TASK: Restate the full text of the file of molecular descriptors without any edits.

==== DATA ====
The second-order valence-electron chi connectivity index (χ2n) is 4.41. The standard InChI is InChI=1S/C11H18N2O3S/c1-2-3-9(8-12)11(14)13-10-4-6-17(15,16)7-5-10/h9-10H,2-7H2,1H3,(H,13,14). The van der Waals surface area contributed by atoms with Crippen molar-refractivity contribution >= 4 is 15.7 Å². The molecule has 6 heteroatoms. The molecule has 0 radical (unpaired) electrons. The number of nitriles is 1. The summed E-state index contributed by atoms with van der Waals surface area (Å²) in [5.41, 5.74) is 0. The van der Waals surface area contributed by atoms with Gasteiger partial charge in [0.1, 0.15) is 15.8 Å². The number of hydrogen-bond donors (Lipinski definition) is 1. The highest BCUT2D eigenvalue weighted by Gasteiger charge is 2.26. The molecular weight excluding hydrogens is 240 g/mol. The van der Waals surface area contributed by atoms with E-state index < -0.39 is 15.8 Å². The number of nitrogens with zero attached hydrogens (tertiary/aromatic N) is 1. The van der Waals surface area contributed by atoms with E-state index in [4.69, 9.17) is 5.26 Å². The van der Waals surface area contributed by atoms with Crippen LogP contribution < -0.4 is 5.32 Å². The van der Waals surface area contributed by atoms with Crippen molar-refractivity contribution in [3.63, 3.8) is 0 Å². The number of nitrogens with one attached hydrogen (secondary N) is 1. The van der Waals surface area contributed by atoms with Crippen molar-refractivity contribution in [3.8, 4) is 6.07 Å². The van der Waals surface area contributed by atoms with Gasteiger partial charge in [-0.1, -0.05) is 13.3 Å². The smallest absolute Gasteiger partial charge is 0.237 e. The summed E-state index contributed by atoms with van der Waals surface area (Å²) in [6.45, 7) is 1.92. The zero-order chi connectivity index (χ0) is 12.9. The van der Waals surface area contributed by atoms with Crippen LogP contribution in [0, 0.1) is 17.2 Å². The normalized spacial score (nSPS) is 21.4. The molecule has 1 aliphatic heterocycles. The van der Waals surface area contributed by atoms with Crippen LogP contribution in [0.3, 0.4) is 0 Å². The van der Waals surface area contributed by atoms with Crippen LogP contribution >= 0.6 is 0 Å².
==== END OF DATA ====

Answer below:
The second-order valence-electron chi connectivity index (χ2n) is 4.41. The standard InChI is InChI=1S/C11H18N2O3S/c1-2-3-9(8-12)11(14)13-10-4-6-17(15,16)7-5-10/h9-10H,2-7H2,1H3,(H,13,14). The van der Waals surface area contributed by atoms with Crippen molar-refractivity contribution >= 4 is 15.7 Å². The molecule has 6 heteroatoms. The molecule has 0 radical (unpaired) electrons. The number of nitriles is 1. The summed E-state index contributed by atoms with van der Waals surface area (Å²) in [5.41, 5.74) is 0. The van der Waals surface area contributed by atoms with Gasteiger partial charge in [0.1, 0.15) is 15.8 Å². The number of hydrogen-bond donors (Lipinski definition) is 1. The highest BCUT2D eigenvalue weighted by Gasteiger charge is 2.26. The molecular weight excluding hydrogens is 240 g/mol. The van der Waals surface area contributed by atoms with E-state index < -0.39 is 15.8 Å². The number of nitrogens with zero attached hydrogens (tertiary/aromatic N) is 1. The van der Waals surface area contributed by atoms with E-state index in [4.69, 9.17) is 5.26 Å². The van der Waals surface area contributed by atoms with Crippen LogP contribution < -0.4 is 5.32 Å². The van der Waals surface area contributed by atoms with Crippen molar-refractivity contribution in [3.63, 3.8) is 0 Å². The number of nitrogens with one attached hydrogen (secondary N) is 1. The van der Waals surface area contributed by atoms with Crippen molar-refractivity contribution in [3.8, 4) is 6.07 Å². The van der Waals surface area contributed by atoms with Gasteiger partial charge in [-0.1, -0.05) is 13.3 Å². The smallest absolute Gasteiger partial charge is 0.237 e. The summed E-state index contributed by atoms with van der Waals surface area (Å²) in [6.45, 7) is 1.92. The zero-order chi connectivity index (χ0) is 12.9. The van der Waals surface area contributed by atoms with Crippen LogP contribution in [0, 0.1) is 17.2 Å². The normalized spacial score (nSPS) is 21.4. The molecule has 1 aliphatic heterocycles. The van der Waals surface area contributed by atoms with Crippen LogP contribution in [0.3, 0.4) is 0 Å². The van der Waals surface area contributed by atoms with Crippen LogP contribution >= 0.6 is 0 Å².